In a story about the future of Medicare and how the government will pay for the care of older Americans, Elliott Fisher, a professor of medicine at The Dartmouth Institute for Health Policy and Clinical Practice (TDI), a professor of community and family medicine at the Geisel School of Medicine, and director of the Center for Population Health at TDI, tells The New York Times that Medicare spending per person varies widely throughout the United States regardless of the quality of the care. Bringing the entire country in synch with the prevailing hospital-stay lengths of Medicare enrollees in Oregon and Washington would result in a dramatic savings, Fisher tells the Times.
Video: Medicare 4: Straight Talk on Medicare and Social Security from AARP Oregon
Daily Kos: House Republicans vote to end Medicare, again
whose memorization skills are awasome are lacking is a sense of time. There’s a clue in the fact that all economic theory is based on models that are focused on conditions at a specific point in time. That is, the models are all static. If there are series or sequences, those are still perceived as static isolated instances. For comparison, think of the frames in a moving picture or video or cartoon. In a movie, these static images move at the rate of 30 per second, too quick for the human eye to perceive as static. So, we see them as continuous motion. Now imagine a person who can’t see change — i.e. the relationship between prior, present, and later images. Or call it progression. Some brains just take snap shots and can’t register change, progress, motion. Kenneth Galbraith said the problem is an inability to model the economy as a dynamic system, which it is. Economists can’t track change over time. Meteorologists are trying to do it for the weather, with some success. But, I suspect people attracted to economics aren’t even interested in trying, either because they don’t understand what a dynamic system is or because what they’re really after is changing how people behave. If the economy isn’t working as they expect, then people’s behavior has to be changed. It doesn’t even occur to them that their models are wrong.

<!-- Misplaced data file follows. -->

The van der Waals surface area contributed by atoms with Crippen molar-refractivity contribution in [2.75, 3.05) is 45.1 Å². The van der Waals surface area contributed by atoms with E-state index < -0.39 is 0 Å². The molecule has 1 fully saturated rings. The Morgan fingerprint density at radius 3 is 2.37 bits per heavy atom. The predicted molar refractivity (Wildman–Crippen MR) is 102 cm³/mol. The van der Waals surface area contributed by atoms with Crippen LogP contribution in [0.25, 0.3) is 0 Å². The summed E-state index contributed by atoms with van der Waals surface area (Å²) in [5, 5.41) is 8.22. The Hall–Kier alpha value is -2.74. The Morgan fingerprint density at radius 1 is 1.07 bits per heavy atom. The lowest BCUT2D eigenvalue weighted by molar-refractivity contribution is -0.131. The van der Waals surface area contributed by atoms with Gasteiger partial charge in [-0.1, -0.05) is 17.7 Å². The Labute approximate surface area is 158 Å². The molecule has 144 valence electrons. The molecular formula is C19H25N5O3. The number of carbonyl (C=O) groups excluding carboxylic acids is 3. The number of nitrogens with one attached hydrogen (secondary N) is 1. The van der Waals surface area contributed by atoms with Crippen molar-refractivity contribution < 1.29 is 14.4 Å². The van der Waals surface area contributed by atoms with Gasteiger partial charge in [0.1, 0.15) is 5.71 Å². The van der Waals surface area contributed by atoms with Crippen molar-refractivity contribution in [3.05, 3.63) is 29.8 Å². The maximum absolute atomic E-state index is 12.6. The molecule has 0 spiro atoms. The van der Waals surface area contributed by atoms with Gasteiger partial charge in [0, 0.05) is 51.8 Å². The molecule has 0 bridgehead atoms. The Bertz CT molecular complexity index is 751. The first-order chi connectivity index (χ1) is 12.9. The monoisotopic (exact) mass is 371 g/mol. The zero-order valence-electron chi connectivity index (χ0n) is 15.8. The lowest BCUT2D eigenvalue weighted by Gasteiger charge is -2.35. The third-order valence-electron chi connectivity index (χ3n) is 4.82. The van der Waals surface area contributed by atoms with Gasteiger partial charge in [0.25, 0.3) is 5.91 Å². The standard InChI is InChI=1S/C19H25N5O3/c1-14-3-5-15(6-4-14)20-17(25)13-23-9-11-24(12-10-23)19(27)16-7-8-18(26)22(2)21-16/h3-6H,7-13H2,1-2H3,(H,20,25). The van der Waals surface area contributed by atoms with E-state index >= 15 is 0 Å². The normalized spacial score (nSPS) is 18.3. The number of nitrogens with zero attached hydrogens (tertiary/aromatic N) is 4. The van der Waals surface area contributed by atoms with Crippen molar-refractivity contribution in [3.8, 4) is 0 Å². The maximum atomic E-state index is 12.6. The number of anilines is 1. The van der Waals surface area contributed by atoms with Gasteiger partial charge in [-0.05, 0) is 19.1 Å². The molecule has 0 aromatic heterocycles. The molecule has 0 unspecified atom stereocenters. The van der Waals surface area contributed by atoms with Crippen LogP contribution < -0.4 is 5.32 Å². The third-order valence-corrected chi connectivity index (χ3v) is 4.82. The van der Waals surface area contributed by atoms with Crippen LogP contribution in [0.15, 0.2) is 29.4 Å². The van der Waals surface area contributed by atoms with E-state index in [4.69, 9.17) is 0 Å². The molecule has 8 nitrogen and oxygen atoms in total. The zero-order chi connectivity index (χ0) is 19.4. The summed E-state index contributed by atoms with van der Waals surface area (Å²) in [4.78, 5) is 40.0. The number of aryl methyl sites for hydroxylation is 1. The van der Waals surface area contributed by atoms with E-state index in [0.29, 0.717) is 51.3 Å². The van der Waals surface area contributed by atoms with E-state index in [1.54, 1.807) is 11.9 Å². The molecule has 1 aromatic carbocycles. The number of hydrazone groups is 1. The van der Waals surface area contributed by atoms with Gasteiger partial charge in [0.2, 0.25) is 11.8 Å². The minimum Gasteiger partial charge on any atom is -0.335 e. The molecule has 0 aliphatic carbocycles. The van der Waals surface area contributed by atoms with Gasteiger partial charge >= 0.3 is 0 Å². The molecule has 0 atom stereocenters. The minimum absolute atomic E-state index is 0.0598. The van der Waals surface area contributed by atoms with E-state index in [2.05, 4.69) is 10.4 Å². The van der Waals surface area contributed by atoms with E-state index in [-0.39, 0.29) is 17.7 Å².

Is Medicare Really Working in Oregon?
One certain reason enrollees are continually satisfied is that 2012 premiums are lower on average than 2011 premiums. In 2011, the Centers for Medicare and Medicaid Services (CMS) found that the Medicare Part D program saved enrollees $2.1 billion in 2011 because of the Gap Discount program, which requires drug manufacturers to provide discounts on brand-name and generic drugs to seniors in the gap or “donut hole.” About 3.6 million enrollees nationwide benefitted from these discounts, at an average of $604 each.
Oregon’s great health care experiment: State puts $240 million on the line with coordinated care